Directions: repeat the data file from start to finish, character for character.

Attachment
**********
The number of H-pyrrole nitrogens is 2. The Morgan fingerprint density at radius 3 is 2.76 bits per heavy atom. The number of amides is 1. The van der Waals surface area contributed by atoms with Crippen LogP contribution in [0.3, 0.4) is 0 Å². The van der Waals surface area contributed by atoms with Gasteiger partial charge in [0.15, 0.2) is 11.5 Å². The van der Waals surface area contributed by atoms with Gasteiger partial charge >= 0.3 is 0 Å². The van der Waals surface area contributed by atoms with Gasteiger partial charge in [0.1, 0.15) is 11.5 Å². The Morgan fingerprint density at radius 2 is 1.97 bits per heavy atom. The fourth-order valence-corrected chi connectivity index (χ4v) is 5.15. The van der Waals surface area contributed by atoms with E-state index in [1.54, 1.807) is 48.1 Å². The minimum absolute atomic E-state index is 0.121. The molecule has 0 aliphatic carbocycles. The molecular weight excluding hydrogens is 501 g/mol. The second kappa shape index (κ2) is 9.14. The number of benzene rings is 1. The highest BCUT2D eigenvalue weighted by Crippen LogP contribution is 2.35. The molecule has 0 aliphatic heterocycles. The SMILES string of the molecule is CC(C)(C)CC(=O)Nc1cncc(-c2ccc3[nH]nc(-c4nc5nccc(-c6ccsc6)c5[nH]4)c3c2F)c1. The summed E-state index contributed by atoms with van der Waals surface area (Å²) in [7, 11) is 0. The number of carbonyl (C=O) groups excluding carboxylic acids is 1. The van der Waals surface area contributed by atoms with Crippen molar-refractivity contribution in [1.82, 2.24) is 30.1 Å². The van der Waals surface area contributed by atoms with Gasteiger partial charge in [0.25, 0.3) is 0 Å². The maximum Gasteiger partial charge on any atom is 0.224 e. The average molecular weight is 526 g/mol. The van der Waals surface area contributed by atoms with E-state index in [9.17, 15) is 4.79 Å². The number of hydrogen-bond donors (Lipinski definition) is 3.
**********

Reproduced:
The number of H-pyrrole nitrogens is 2. The Morgan fingerprint density at radius 3 is 2.76 bits per heavy atom. The number of amides is 1. The van der Waals surface area contributed by atoms with Crippen LogP contribution in [0.3, 0.4) is 0 Å². The van der Waals surface area contributed by atoms with Gasteiger partial charge in [0.15, 0.2) is 11.5 Å². The van der Waals surface area contributed by atoms with Gasteiger partial charge >= 0.3 is 0 Å². The van der Waals surface area contributed by atoms with Gasteiger partial charge in [0.1, 0.15) is 11.5 Å². The Morgan fingerprint density at radius 2 is 1.97 bits per heavy atom. The fourth-order valence-corrected chi connectivity index (χ4v) is 5.15. The van der Waals surface area contributed by atoms with E-state index in [1.54, 1.807) is 48.1 Å². The minimum absolute atomic E-state index is 0.121. The molecule has 0 aliphatic carbocycles. The molecular weight excluding hydrogens is 501 g/mol. The second kappa shape index (κ2) is 9.14. The number of benzene rings is 1. The highest BCUT2D eigenvalue weighted by Crippen LogP contribution is 2.35. The molecule has 0 aliphatic heterocycles. The SMILES string of the molecule is CC(C)(C)CC(=O)Nc1cncc(-c2ccc3[nH]nc(-c4nc5nccc(-c6ccsc6)c5[nH]4)c3c2F)c1. The summed E-state index contributed by atoms with van der Waals surface area (Å²) in [7, 11) is 0. The number of carbonyl (C=O) groups excluding carboxylic acids is 1. The van der Waals surface area contributed by atoms with Crippen molar-refractivity contribution in [1.82, 2.24) is 30.1 Å². The van der Waals surface area contributed by atoms with Gasteiger partial charge in [0.25, 0.3) is 0 Å². The maximum Gasteiger partial charge on any atom is 0.224 e. The average molecular weight is 526 g/mol. The van der Waals surface area contributed by atoms with E-state index in [9.17, 15) is 4.79 Å². The number of hydrogen-bond donors (Lipinski definition) is 3.